• Your healthcare provider using ligating bands to eliminate the vessels.
  • Your healthcare provider removing them surgically. Surgery is needed only for a small number of people with very large, painful and persistent hemorrhoids.

External hemorrhoids

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External hemorrhoids are veins that lie just under the skin on the outside of the anus. Sometimes, after straining, the external hemorrhoidal veins burst and a blood clots form under the skin. This very painful condition is called a “pile.”

Treatment includes removing the clot and vein under local anesthesia and/or removing the hemorrhoid itself.

Anal fissures

Anal fissures are also a structural disease. They are splits or cracks in the lining of your anal opening. The most common cause of an anal fissure is the passage of very hard or watery stools. The crack in the anal lining exposes the underlying muscles that control the passage of stool through the anus and out of the body. An anal fissure is one of the most painful problems because the exposed muscles become irritated from exposure to stool or air, and leads to intense burning pain, bleeding, or spasm after bowel movements.

Initial treatment for anal fissures includes pain medicine, dietary fiber to reduce the occurrence of large, bulky stools and sitz baths (sitting in a few inches of warm water). If these treatments don't relieve your pain, surgery might be needed to repair the sphincter muscle.

Perianal abscesses

Perianal abscesses, also a structural disease, can occur when the tiny anal glands that open on the inside of your anus become blocked, and the bacteria always present in these glands causes an infection. When pus develops, an abscess forms. Treatment includes draining the abscess, usually under local anesthesia in the healthcare provider’s office.

Anal fistula

An anal fistula – again, a structural disease – often follows drainage of an abscess and is an abnormal tube-like passageway from the anal canal to a hole in the skin near the opening of your anus. Body wastes traveling through your anal canal are diverted through this tiny channel and out through the skin, causing itching and irritation. Fistulas also cause drainage, pain and bleeding. They rarely heal by themselves and usually need surgery to drain the abscess and "close off" the fistula.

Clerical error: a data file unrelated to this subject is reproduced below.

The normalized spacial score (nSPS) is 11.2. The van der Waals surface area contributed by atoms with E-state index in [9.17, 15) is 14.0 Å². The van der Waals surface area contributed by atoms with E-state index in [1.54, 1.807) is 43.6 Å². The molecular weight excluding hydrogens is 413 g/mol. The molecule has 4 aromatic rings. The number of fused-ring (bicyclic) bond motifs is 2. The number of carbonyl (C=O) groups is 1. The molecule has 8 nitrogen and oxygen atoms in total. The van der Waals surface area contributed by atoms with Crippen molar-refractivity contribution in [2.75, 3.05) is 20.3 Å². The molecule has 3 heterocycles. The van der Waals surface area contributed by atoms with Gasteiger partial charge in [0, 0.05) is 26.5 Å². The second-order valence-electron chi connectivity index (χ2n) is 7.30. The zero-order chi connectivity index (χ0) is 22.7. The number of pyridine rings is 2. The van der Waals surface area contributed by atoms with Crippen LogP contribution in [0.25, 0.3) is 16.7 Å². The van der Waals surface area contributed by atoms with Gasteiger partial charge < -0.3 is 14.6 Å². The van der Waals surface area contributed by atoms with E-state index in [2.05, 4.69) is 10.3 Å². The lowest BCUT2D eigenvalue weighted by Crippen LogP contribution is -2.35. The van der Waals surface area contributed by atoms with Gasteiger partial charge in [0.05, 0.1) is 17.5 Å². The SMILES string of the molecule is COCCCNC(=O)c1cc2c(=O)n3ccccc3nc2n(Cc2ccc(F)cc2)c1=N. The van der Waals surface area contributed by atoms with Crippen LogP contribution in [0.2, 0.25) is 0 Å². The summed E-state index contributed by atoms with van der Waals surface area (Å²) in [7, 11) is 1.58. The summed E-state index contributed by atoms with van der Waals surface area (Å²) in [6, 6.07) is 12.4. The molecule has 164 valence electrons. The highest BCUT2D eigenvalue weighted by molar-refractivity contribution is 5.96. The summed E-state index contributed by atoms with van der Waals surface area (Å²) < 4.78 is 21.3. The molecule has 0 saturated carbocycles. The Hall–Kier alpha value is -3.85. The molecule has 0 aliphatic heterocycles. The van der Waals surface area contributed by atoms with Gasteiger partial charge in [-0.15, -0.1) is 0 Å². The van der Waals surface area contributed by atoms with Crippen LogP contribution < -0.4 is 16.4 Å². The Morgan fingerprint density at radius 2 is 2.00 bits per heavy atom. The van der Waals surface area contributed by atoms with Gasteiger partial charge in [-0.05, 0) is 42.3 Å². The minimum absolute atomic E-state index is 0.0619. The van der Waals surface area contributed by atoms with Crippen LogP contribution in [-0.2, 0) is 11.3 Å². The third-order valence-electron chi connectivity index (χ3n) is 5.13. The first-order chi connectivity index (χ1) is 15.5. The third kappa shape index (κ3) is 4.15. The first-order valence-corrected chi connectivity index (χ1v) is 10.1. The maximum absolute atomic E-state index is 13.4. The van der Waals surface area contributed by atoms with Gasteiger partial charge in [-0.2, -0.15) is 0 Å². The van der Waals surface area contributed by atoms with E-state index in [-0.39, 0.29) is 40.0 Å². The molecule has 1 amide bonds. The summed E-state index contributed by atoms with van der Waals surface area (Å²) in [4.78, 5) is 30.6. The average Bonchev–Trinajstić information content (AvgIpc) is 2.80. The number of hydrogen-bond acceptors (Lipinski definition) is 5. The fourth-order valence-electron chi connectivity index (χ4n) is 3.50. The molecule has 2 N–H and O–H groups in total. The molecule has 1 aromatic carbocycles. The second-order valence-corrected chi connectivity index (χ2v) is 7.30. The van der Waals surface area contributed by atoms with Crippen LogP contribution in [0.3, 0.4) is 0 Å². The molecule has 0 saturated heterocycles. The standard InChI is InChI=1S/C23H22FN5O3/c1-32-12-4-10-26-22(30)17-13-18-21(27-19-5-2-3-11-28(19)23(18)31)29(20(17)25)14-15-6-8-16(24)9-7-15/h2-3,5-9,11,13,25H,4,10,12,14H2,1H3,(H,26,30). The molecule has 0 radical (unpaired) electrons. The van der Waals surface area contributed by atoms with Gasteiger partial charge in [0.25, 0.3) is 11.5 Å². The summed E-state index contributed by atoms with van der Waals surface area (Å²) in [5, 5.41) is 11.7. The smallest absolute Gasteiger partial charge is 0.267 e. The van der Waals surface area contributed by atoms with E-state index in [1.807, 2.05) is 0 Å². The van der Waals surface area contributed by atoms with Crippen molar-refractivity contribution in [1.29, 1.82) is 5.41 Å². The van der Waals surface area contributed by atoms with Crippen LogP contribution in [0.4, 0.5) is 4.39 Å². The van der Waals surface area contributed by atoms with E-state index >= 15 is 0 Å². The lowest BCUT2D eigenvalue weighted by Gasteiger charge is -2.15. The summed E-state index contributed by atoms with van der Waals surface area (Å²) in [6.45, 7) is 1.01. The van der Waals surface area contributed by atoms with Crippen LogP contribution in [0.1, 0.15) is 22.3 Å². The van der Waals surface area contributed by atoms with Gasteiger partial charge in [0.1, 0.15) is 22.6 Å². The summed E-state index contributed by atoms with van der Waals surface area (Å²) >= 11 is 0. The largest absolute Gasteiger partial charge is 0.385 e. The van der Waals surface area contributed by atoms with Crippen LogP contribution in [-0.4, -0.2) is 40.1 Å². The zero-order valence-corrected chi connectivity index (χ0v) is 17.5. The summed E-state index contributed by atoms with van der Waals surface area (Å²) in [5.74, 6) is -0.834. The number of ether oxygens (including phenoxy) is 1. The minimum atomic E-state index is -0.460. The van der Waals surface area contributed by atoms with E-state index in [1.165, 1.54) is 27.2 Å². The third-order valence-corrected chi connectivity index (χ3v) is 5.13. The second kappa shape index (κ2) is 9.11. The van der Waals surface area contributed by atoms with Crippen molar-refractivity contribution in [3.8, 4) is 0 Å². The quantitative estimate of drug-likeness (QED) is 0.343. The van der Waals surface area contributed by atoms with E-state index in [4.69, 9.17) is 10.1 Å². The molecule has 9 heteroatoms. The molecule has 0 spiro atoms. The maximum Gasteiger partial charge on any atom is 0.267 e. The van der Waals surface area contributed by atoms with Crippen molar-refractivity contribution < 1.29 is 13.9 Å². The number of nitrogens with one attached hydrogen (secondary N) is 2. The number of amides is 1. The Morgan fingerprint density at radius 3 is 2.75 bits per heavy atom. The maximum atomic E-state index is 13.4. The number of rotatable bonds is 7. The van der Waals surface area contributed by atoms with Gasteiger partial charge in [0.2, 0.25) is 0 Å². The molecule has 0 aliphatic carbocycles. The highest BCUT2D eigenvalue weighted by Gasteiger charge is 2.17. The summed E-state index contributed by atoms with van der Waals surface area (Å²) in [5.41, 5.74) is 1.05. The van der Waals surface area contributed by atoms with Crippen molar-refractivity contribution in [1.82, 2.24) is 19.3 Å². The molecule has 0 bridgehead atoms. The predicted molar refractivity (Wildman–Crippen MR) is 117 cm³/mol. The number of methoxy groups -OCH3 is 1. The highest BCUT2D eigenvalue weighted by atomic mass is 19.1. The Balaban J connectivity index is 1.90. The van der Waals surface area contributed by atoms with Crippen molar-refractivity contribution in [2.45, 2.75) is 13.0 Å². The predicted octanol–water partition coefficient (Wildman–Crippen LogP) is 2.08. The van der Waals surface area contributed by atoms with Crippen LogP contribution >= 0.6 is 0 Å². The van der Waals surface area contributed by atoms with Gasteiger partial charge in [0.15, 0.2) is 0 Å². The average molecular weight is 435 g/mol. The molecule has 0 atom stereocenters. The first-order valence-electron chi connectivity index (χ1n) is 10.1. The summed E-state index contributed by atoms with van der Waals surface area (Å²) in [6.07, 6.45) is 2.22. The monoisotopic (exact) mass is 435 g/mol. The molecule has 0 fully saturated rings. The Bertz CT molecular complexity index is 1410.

Other perianal infections

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Sometimes the skin glands near your anus become infected and need to be drained, like in this structural disease. Just behind the anus, abscesses can form that contain a small tuft of hair at the back of the pelvis (called a pilonidal cyst).

Sexually transmitted diseases that can affect the anus include anal warts, herpes, AIDS, chlamydia and gonorrhea.

Diverticular disease

The structural disease diverticulosis is the presence of small outpouchings (diverticula) in the muscular wall of your large intestine that form in weakened areas of the bowel. They usually occur in the sigmoid colon, the high-pressure area of the lower large intestine.

Diverticular disease is very common and occurs in 10% of people over age 40 and in 50% of people over age 60 in Western cultures. It is often caused by too little roughage (fiber) in the diet. Diverticulosis can sometimes develop/progress into diverticulitis

Complications of diverticular disease happen in about 10% of people with outpouchings. They include infection or inflammation (diverticulitis), bleeding and obstruction. Treatment of diverticulitis includes treating the constipation and sometimes antibiotics if really severe. Surgery is needed as last resort in those who have significant complications to remove the involved diseased segment of the colon.

Colon polyps and cancer

Each year, 130,000 Americans are diagnosed with colorectal cancer, the second most common form of cancer in the United States. Fortunately, with advances in early detection and treatment, colorectal cancer is one of the most curable forms of the disease. By using a variety of screening tests, it is possible to prevent, detect and treat the disease long before symptoms appear.

The importance of screening

Almost all colorectal cancers begin as polyps, benign (non-cancerous) growths in the tissues lining your colon and rectum. Cancer develops when these polyps grow and abnormal cells develop and start to invade surrounding tissue. Removal of polyps can prevent the development of colorectal cancer. Almost all precancerous polyps can be removed painlessly using a flexible lighted tube called a colonoscope. If not caught in the early stages, colorectal cancer can spread throughout the body. More advanced cancer requires more complicated surgical techniques.